Green Infrastructure

What is Green Infrastructure?

While definitions vary, the Environmental Protection Agency (EPA) describes green infrastructure as “…the range of measures that use plant or soil systems, permeable pavement or other permeable surfaces or substrates, stormwater harvest and reuse, or landscaping to store, infiltrate, or evapotranspirate stormwater and reduce flows to sewer systems or to surface waters.”

The Delaware Department of Natural Resources and Environmental Control (DNREC) similarly defines green infrastructure as “a nature-based approach that uses a combination of engineering and nature’s own systems to address environmental challenges like erosion, flooding, and air and water pollution.” Essentially, green infrastructure serves as a solution to urban and climate change challenges.

Benefits of Green Infrastructure

Green infrastructure reduces and treats stormwater at its source while delivering environmental, social, and economic benefits.

Environmental Benefits

Check out this infographic created by the Environmental Protection Agency (EPA) to learn more about the environmental benefits of green infrastructure.

Infographic highlighing the environmental benefits of green infrastructure

Social Benefits

Check out our infographic below that highlights the numerous social benefits green infrastructure can have in your community!

Infographic highlighting the social benefits of green infrastructure.Economic Benefits

According to DNREC, compared to gray infrastructure, green infrastructure often has lower capital and operating costs. Additionally, by increasing water storage and filtration in the landscape, the amount of runoff going into sewers and wastewater facilities decreases. This reduces potential damage from high-volume rain events.

A University of Delaware (UD) Center for Energy and Environmental Policy (CEEP) report notes that urban green infrastructure also increases “building energy efficiency by providing shade and evaporative cooling during summer months, as well as a buffer from cold winds in winter months.” The reduction in energy use results in a decrease in thousands of tons of pollution from power generation per year, which has savings valued in the billions of dollars.

The CEEP report also states that the aesthetic value of green infrastructure also provides economic benefits to homeowners, businesses, and residents through the increase of property values and improved community quality of life. For example, urban forests have proven to increase property values by as much as 10 to 20 percent. Furthermore, street trees have proven to increase rental rates for residential properties. Businesses that utilize green infrastructure also have a correlated increase in revenue. Consumers are “more likely to stay longer, spend more money, and return to areas with more green space.” They were also “more willing to accept higher prices on goods compared to those in ‘less green’ business districts.”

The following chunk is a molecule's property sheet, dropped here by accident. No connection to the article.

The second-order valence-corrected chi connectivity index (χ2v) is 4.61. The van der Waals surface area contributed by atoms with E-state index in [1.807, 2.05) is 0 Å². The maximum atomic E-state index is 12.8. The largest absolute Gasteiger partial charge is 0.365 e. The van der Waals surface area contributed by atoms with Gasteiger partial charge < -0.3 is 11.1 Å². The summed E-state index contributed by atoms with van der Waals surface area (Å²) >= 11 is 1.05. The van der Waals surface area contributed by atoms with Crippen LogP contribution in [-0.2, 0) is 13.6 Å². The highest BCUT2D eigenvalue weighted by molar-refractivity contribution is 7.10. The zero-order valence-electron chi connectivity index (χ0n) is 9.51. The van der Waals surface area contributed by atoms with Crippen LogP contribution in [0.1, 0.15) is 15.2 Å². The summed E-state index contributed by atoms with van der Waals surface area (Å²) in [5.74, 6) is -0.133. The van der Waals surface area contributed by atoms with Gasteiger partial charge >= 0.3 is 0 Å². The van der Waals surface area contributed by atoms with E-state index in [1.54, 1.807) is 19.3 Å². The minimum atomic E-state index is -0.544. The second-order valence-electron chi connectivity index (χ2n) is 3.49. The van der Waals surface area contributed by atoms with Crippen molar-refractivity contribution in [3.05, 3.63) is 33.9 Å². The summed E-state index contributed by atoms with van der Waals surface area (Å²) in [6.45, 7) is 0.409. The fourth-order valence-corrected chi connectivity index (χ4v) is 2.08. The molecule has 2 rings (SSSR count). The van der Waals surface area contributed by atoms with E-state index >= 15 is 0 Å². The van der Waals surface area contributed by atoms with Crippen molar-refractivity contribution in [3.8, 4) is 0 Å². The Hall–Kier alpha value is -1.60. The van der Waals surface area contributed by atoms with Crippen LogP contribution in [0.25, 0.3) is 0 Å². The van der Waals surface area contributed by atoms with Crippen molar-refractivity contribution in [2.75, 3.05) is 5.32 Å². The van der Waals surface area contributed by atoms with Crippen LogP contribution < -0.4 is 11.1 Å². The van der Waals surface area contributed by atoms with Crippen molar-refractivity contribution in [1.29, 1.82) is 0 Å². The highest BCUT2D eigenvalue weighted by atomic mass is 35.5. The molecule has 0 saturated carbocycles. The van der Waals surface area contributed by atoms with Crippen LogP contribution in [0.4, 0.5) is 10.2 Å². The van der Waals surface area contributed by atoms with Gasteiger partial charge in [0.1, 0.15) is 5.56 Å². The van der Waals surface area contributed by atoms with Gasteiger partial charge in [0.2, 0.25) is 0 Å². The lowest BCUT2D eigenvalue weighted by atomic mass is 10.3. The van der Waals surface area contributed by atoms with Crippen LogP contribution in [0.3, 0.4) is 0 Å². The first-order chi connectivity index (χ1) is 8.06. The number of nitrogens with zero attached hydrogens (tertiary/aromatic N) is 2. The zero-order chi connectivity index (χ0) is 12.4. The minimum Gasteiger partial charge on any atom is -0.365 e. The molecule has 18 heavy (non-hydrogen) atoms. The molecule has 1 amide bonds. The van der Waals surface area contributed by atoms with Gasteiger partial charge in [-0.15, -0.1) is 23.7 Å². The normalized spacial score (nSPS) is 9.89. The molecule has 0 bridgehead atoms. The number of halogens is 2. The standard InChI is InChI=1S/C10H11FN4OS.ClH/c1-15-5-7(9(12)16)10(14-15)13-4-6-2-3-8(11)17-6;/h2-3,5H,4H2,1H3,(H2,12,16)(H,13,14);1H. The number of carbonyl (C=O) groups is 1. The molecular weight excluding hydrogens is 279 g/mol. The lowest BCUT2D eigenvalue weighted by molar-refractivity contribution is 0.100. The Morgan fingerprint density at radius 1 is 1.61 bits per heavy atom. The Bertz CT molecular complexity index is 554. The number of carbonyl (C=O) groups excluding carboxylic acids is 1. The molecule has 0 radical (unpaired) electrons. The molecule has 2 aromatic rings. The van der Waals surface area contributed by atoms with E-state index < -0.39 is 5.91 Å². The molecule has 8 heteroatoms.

Green infrastructure also generates economic benefits through increases in green jobs. According to the Bureau of Labor Statistics (BLS), “Green jobs are either a) Jobs in businesses that produce goods or provide services that benefit the environment or conserve natural resources; or b) Jobs in which workers’ duties involve making their establishment’s production processes more environmentally friendly or use fewer natural resources.” The definition further classifies green jobs by duties/responsibilities that fall into the following groups: renewable energy production, energy efficiency, environmental management, natural resources conservation, and environmental compliance/public awareness, farming, forestry, fishing, nature-based tourism, and recreation, and contributes to the health and quality of life for communities and people.

Types of Green Infrastructure

Did you know that rain barrels are a type of green infrastructure? Do you know anyone who has a rain garden? Have you ever noticed planter boxes in your community? You might be more familiar with green infrastructure than you thought! Green infrastructure is all around!

There are numerous inexpensive green infrastructure solutions that can be utilized at the local government level, either independently or collaboratively with project partners. To learn about the various types of green infrastructure solutions available, watch our video on the different types below!

Green Infrastructure Story Map

Check out our Green Infrastructure ArcGIS Story Map for more information, as well as some of the best practice examples in Delaware!

Green > Grey: Challenges, Opportunities, and Policy Implications for Delaware GreenInfrastructure Landscape

This policy brief developed by UD’s Institute for Public Administration (IPA), in partnership with the Delaware Department of Transportation (DelDOT), provides information on the challenges, opportunities, policy implications, and best practices of green infrastructure approaches in Delaware

Delaware’s Natural Infrastructure: Transforming the Environment, Workforce, and Economy

IPA hosted a virtual workshop on March 24, 2021, from 9:30 –11:00 a.m., to discuss the overall benefits and challenges related to green infrastructure in Delaware. Local government attendees were able to talk with and forge partnerships with technical experts and state agencies to advance green infrastructure projects in their communities. View the recording below:

Green Infrastructure Podcasts

Want to learn more about green infrastructure in Delaware? The University of Delaware’s Institute for Public Administration (IPA) launched a new podcast series to explore trends and issues related to Delaware’s green infrastructure landscape. All episodes in this series were produced and edited by Graduate Public Administration Fellows at IPA! Podcast